Reviewing Bentley’s first yearPublished 6:16pm Monday, December 26, 2011
As the world turns in Alabama politics another year is fast coming to a close. Dr. Robert Bentley is completing his first year as governor. He inherited a ship of state that was analogous to walking onto the deck of the Titanic.
If the state’s financial crisis was not devastating enough, Bentley was awakened on April 27 with the worst natural disaster in Alabama history. A record number of killer tornadoes ravaged the state. Some of the worst damage occurred in Bentley’s hometown of Tuscaloosa.
Bentley has also seen a series of changes in his original cabinet that looks like a scene of musical chairs. David Perry was Bentley’s initial Finance Director. He changed to become Chief of Staff after that post was vacated by Chuck Malone. Malone was appointed Chief Justice of the Alabama Supreme Court following the resignation of Sue Bell Cobb. Gov. Bentley established a first for the State of Alabama when he named Marquita Davis Finance Director to replace Perry. Davis is a 44 year old Hoover resident. She is the state’s first female finance director and only the second African American to hold this coveted and powerful post. She was a surprising choice not because of her race or gender but because of her lack of experience in finance. She is an educator by training and has served as Commissioner of Children’s Affairs in both Riley’s and Bentley’s cabinet.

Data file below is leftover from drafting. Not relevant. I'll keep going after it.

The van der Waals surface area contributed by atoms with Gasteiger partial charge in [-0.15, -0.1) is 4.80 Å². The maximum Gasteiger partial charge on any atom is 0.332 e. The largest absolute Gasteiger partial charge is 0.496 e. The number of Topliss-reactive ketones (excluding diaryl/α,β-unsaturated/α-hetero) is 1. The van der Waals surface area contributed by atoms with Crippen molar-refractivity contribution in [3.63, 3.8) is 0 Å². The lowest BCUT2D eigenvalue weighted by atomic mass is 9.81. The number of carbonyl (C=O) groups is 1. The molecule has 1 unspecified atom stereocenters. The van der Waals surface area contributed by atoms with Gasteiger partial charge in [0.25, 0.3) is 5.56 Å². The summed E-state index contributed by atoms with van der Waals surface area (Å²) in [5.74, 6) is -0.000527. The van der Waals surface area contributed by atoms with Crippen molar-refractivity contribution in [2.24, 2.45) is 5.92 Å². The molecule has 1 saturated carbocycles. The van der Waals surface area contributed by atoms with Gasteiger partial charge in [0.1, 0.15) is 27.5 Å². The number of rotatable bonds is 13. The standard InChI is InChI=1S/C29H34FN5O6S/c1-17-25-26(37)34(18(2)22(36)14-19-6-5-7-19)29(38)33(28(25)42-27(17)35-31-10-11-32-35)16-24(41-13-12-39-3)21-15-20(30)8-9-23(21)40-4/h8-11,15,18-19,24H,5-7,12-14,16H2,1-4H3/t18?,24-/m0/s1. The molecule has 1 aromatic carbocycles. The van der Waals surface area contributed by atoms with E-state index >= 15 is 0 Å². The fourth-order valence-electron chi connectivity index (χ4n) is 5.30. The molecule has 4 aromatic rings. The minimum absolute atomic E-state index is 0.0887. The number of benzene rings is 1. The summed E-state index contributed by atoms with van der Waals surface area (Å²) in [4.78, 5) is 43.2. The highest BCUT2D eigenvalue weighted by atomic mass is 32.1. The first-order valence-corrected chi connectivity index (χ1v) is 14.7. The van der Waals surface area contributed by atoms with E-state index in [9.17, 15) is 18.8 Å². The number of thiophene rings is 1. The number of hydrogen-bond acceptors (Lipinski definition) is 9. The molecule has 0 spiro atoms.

The longtime Director of Alabama’s Legislative Fiscal office, Joyce Bigbee, announced her retirement in October to be effective January 1, 2012. Bigbee has been Director of the Legislative Fiscal office for 25 years. Her expertise will be difficult to replace.
State Senator Scott Beason of Gardendale was removed as Chairman of the powerful Senate Rules Committee in November by his Republican colleagues. Senate Majority Leader Jabo Wagoner of Vestavia Hills will replace him. Beason was booted out after numerous controversies embroiled him all year.
Three prominent political figures passed away late this year. Emory Folmar, who served as Mayor of Montgomery from 1977 to 1999 and played a major role in building the modern Alabama Republican Party, died at his home in Montgomery in November. He was 81. Bessemer Circuit Judge Mac Parsons also died in November from a rare form of cancer. Parsons was the ultimate Yellow Dog Democrat. He was a colorful State Senator for two decades prior to going on the Bench. Parsons was 68. Ms. Ethel Hall also passed away in November in Birmingham. She was the first African American female to be elected to the State Board of Education where she served for 25 years.
Have a happy New Year.